NC: "My crew comes from zero turf background. There's no turf school in this country. Everything they knew I taught them to do with the help of other people that I've been in the business with for a number of years. The crew jelled and became a team prior to the tournament, so we've been maintaining this golf course as best we can with what we had.
The crew jelled and became a team prior to the tournament..."
Obviously the volunteers are required to maintain the golf course in tournament condition in a very short space of time. The number of crew that I have are not the numbers that are required for this tournament -- or any tournament. So we definitely had to have volunteers from the industry itself -- many from Latin America, some Europeans, and some Americans. It was vitally important that we had people that understand golf and understand what we are trying to achieve and what we need to do. And that's what we have right now."
Volunteers - many from Latin America, Europe and America - at the ready.
JK: We are three days into the Men's competition. Do you anticipate any changes in your operation as you look ahead to next week and the Women's competition?
NC: "Not really. We have the program where we need it to be. The only thing we can't control is the weather, so we adapt the program to whatever weather we get. The golf course should play the same in terms of parity between men and women.
The organizers will place the tee markers where the ladies will hit their tee shots and second shots in parity with the men, hopefully. Pin positions will more or less be the same where the men are playing them now -- just again to get parity between both ladies' and men's tours."
JK: What have you enjoyed the most about your time in Brazil?
NC: "Training the crew in terms of work because it's been seven days a week work. I've enjoyed seeing them learn how to use a machine or understand why we do certain jobs at certain times. Even weed picking -- they never got it, they never understood it -- but it was unfortunately one of those necessary evils that you get on a golf course when you're not allowed to use any herbicides. Having a crew now after three years doing what they're doing so well. They're my heroes. That's what I've enjoyed."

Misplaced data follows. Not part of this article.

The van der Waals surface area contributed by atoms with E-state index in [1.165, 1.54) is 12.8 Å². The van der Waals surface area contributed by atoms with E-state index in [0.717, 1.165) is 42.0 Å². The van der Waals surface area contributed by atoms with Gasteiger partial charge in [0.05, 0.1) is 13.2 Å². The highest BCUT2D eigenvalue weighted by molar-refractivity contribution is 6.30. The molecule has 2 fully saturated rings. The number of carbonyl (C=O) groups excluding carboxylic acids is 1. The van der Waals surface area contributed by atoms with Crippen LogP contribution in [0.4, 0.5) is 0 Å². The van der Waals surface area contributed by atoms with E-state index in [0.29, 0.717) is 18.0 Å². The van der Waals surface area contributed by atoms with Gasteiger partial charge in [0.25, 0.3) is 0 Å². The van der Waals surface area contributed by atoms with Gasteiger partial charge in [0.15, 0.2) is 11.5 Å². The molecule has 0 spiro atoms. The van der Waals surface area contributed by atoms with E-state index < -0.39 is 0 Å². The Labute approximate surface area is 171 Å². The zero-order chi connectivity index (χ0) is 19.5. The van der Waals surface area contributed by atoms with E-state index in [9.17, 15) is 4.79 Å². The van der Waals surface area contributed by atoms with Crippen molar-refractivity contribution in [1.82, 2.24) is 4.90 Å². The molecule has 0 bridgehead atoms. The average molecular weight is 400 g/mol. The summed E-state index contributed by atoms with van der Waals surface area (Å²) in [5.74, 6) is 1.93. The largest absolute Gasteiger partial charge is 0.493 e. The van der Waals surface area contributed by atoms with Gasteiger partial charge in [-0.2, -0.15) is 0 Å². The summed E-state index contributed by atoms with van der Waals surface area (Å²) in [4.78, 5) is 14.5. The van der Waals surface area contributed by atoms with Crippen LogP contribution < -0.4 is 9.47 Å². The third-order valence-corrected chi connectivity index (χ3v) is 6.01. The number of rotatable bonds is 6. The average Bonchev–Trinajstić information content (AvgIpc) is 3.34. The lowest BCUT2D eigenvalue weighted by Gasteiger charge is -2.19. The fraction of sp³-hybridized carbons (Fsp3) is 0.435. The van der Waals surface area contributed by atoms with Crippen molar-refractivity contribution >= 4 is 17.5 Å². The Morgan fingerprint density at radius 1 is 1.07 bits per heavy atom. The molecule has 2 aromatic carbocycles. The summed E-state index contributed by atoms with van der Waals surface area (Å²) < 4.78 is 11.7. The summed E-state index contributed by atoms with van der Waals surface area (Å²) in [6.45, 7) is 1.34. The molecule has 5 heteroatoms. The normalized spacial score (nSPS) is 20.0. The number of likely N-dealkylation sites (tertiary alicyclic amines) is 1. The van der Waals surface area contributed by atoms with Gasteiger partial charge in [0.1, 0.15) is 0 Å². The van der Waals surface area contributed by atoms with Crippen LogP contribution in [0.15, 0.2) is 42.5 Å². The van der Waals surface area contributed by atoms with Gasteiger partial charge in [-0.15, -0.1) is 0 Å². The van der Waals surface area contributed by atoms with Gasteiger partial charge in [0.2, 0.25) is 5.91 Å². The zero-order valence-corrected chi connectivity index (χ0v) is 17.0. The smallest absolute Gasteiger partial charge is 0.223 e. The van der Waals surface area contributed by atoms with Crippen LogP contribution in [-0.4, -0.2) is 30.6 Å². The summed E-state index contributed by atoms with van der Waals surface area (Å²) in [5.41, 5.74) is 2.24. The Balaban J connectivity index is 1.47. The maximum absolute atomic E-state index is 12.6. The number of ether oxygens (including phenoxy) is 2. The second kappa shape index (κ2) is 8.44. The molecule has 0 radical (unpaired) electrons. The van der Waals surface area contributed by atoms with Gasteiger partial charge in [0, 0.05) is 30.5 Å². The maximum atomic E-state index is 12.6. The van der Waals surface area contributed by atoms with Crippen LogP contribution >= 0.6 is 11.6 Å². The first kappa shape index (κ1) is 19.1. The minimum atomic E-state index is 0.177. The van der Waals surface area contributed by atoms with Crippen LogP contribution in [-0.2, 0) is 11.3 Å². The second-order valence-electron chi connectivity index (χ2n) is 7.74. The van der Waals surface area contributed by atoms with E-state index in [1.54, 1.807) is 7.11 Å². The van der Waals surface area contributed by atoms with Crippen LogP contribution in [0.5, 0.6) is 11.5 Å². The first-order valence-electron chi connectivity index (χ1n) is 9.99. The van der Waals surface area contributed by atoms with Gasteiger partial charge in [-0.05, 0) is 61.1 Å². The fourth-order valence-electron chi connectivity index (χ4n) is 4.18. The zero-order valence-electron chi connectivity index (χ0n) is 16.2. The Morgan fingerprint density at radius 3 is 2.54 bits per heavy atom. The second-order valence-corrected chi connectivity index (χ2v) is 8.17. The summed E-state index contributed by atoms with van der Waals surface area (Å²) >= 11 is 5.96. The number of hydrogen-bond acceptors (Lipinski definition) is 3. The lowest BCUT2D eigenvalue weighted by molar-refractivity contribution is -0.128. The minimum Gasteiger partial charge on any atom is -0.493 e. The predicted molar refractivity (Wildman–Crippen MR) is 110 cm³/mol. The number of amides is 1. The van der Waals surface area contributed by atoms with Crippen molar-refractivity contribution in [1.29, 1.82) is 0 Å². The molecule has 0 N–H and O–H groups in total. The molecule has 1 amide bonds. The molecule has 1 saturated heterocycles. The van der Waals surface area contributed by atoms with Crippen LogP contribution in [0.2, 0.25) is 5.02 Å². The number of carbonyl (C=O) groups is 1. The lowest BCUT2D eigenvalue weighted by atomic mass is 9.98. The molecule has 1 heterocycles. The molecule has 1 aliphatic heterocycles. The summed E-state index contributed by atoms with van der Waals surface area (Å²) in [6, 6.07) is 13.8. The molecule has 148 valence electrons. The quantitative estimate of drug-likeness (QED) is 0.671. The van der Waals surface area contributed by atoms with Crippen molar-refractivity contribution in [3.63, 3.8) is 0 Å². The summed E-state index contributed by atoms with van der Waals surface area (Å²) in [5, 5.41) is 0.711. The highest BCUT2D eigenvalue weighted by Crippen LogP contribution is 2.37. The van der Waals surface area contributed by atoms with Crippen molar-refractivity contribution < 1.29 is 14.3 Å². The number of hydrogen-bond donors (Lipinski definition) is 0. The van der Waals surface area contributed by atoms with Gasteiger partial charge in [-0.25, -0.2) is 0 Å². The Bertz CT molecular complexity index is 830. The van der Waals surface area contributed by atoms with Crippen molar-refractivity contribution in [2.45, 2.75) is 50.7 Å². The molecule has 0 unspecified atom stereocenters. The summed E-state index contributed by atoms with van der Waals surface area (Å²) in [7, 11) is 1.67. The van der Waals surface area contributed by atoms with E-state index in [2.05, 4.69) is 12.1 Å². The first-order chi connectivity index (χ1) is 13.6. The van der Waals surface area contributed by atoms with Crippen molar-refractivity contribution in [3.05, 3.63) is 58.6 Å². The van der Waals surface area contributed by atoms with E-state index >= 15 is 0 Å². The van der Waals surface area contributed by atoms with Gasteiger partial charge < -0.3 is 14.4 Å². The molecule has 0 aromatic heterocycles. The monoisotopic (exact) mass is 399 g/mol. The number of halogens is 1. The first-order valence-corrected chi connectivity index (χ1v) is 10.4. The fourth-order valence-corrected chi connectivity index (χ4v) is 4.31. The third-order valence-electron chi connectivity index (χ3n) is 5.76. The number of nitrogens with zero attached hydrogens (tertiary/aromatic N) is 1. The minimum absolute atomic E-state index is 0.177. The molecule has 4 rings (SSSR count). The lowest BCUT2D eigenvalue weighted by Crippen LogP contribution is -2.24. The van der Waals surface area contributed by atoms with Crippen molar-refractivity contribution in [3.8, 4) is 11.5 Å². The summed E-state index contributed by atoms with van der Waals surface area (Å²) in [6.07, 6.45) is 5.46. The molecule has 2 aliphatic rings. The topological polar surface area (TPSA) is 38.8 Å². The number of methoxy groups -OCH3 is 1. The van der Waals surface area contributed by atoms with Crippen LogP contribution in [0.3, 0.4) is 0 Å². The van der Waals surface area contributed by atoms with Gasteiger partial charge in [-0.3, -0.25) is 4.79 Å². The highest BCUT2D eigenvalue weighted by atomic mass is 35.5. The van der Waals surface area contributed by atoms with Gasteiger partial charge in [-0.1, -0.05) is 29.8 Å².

Full crew meeting before the Saturday afternoon shift at the Olympic Golf Course maintenance facility.
JK: What is the most meaningful thing you'll take away from the experience?
NC: "The willingness of a lot of people who didn't understand golf -- I'm talking about the crew again --being willing to work long hours in the rain, in the sun, in the heat doing what they knew nothing about. And then seeing them enjoy what they do. That's one of the lessons I've learned from this particular task, having been around the world in other countries doing the same thing training other people on different golf courses. Achieving what we've achieved in respect to how difficult it has been is a takeaway point also."
Afternoon downtime for the crew. "Zero turf background" among the local staff. "They're my heroes..." - Neil Cleverly
The technical support staff, including several specialists from Jacobsen.